|Buffer and storage tanks||20,000|
|Piping and electrical||15,000|
Based on a normal consumption of 90 000 kL/per annum, this option would have an expected payback period of two years (assuming 80% of water is recycled and saved water costed at 93c/kL).
ADAS Pty Ltd also proposed an opportunity for improving operational efficiency through introducing ultra-violet and sand filter treatment of cooling tower recycle water. Installation of UV lamps to control microbial slime in the cooling towers may be economically justifiable through savings in biocide chemicals and the availability of excisting sand filters currently not being utilised.
At 2001, as a result of a change in the seafood products being processed (i.e. introduction of oysters and increased processing of fish), single use washing of the products has had to be introduced for hygiene purposes to minimise bacterial loads. This has resulted in increased water usage compared to when the cleaner production initiatives were first implemented, although the benefits of mechanical flueing over water flueing continue to be realised.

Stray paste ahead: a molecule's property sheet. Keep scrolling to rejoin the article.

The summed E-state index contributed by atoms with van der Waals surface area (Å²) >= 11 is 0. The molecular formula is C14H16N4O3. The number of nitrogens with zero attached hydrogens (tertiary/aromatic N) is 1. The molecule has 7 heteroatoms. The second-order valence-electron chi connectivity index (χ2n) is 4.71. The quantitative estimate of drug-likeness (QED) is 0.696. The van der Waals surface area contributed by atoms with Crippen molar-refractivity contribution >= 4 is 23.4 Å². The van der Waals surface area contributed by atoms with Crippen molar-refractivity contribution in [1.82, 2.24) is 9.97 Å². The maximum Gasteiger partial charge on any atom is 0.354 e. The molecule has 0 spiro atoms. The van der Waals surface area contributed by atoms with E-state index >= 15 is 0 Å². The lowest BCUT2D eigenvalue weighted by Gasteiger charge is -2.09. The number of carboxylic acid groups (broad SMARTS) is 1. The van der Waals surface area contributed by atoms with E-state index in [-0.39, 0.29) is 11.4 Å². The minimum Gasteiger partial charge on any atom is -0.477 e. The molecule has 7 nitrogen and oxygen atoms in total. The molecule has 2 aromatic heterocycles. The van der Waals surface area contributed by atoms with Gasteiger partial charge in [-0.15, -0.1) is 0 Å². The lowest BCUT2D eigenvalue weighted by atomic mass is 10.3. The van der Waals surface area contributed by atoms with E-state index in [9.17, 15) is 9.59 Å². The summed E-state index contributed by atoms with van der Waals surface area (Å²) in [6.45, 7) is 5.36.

The company continues to be conscious of water and electricity consumption and has trialed several new cleaner production initiatives, but none have been found to be highly successful. An off-peak icemaker was introduced to take advantage of off-peak energy, but this has been partially offset by the need for an ice storage room. Also lighting levels were reduced through the removal of some light bulbs but these were later replaced to reinstate brighter lighting levels.
The biological treatment and filtration option has not been implemented, primarily because it is not considered to be an investment priority.
The high variability of the seafood processing industry is considered to hamper efforts to minimise resource consumption and waste generation. During slower times, consideration is given to cleaner production options but during busy periods, the cost savings that can potentially be made are not considered to be sufficient compensation for the effort involved and loss of convenience.